In a recent spring football practice, an Ohio State receiver accelerated on a takeoff route, cornerback Marshon Lattimore gave chase, and cornerbacks coach Kerry Coombs gritted his teeth.
“It makes me nervous every time there’s a deep ball and he has got to rip and run,” Coombs said, referencing Lattimore’s history of hamstring ailments. “I don’t want to see it yet. When he looks me in the eye and says coach, ‘I’m good, I’m ready to go,’ then I want to see it.
“But we’ve certainly seen enough (to know) this kid’s a special talent.”
Enough, in fact, that when asked who would replace NFL-bound Eli Apple if a Buckeyes game were imminent, Coombs didn’t pause.
“If we played tomorrow it would be Marshon,” Coombs said.
At the moment, though, Ohio State is in the midst of spring practices, and Lattimore has plenty of company in the chase to join incumbent Gareon Conley as a starting corner.
Coombs said others competing for the position are Denzel Ward, who played some on special teams as a freshman last year, and redshirt freshmen Damon Arnette and Joshua Norwood.
“In all honesty, Norwood has got to get better. He’s not ready yet,” Coombs said. “But those four kids are going to play week one if they’re all healthy. And that’s very exciting.”
At least that’s the plan. Coombs said Apple and Conley each took part in more than 1,000 plays, including special teams, last season. A better number would have been in the 700s, but Coombs said that hasn’t happened in recent years because the starters were good “and because our backups haven’t been good enough.”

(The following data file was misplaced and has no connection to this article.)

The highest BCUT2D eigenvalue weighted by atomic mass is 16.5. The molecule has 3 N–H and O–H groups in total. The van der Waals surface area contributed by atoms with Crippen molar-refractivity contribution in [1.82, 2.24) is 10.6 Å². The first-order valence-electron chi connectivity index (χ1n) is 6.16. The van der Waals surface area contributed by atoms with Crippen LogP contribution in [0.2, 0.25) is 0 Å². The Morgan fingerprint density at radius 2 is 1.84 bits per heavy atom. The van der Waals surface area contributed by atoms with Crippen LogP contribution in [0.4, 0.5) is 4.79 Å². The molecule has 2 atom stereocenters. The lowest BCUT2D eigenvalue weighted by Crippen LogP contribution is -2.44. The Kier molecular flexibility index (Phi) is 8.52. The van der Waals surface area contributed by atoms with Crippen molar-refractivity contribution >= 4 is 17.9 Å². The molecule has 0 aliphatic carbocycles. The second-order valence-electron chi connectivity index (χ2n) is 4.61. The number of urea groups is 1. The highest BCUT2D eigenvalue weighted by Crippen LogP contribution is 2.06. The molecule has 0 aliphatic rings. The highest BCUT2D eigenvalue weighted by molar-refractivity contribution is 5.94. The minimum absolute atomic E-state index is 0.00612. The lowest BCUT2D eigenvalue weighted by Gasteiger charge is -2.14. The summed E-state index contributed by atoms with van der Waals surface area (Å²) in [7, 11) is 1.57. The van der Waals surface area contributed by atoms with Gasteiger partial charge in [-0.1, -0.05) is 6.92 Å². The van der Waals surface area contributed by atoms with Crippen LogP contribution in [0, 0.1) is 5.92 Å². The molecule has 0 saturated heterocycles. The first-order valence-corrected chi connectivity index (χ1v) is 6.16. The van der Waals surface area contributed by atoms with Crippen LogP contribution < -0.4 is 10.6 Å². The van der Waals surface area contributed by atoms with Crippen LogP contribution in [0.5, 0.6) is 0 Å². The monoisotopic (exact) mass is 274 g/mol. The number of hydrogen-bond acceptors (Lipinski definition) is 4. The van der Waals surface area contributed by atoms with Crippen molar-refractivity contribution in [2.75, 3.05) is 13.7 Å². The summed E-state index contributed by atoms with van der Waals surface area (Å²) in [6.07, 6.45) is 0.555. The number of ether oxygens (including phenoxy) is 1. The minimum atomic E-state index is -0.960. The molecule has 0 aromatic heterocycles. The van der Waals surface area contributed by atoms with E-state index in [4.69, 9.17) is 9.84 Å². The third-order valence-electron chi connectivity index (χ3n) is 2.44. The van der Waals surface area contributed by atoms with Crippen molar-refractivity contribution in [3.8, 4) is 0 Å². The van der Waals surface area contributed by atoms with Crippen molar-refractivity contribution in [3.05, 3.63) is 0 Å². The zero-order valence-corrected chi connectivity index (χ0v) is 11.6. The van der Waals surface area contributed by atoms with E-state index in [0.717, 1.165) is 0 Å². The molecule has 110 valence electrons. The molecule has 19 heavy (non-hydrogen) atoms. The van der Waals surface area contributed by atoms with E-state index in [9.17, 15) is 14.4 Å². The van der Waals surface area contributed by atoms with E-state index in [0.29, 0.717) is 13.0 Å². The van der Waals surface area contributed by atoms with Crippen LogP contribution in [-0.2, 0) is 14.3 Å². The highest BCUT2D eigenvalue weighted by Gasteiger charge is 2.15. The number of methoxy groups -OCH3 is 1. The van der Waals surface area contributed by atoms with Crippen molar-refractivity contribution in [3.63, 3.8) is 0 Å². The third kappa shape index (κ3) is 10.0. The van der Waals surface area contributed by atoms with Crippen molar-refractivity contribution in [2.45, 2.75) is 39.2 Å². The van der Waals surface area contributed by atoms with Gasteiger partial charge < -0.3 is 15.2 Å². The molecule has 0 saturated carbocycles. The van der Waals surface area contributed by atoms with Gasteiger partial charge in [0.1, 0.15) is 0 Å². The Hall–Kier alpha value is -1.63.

But to gain moxie, a cornerback usually has to experience getting burned before being considered fully baked, and Coombs said Lattimore, Ward and the others need all the targeted practice they can get.
“You’re going to get calloused here because they’re going to throw the ball deep on you, again and again and again in practice,” Coombs said. “They know if you give up deep balls you can’t play here.
“They’d better have a short memory. If they’re thinking about that (last) one or they don’t have the guts to (take another challenge), they’re not going to play.”
Lattimore and Ward believe they’re up to the challenge. Ward might be the fastest player on the field; he expects to be in the 4.2-second range when he is next timed in the 40-yard dash.
“I feel like my speed is my greatest strength … and I feel like I did a pretty good job on special teams,” said Ward, who was one of only four true freshmen to play for OSU last year.
Lattimore came in as a top prospect three years ago only to be stunted by hamstring problems, eventually undergoing surgery. Simply being able to cut it loose again this spring makes him happy.
“I’ve just got to show I can play,” said Lattimore, who saw limited action in seven games last year. “It’s a lot of players and I’m just going to battle, try to be tough, and just lock down the receivers. … We’re head to head right now. The better man wins.”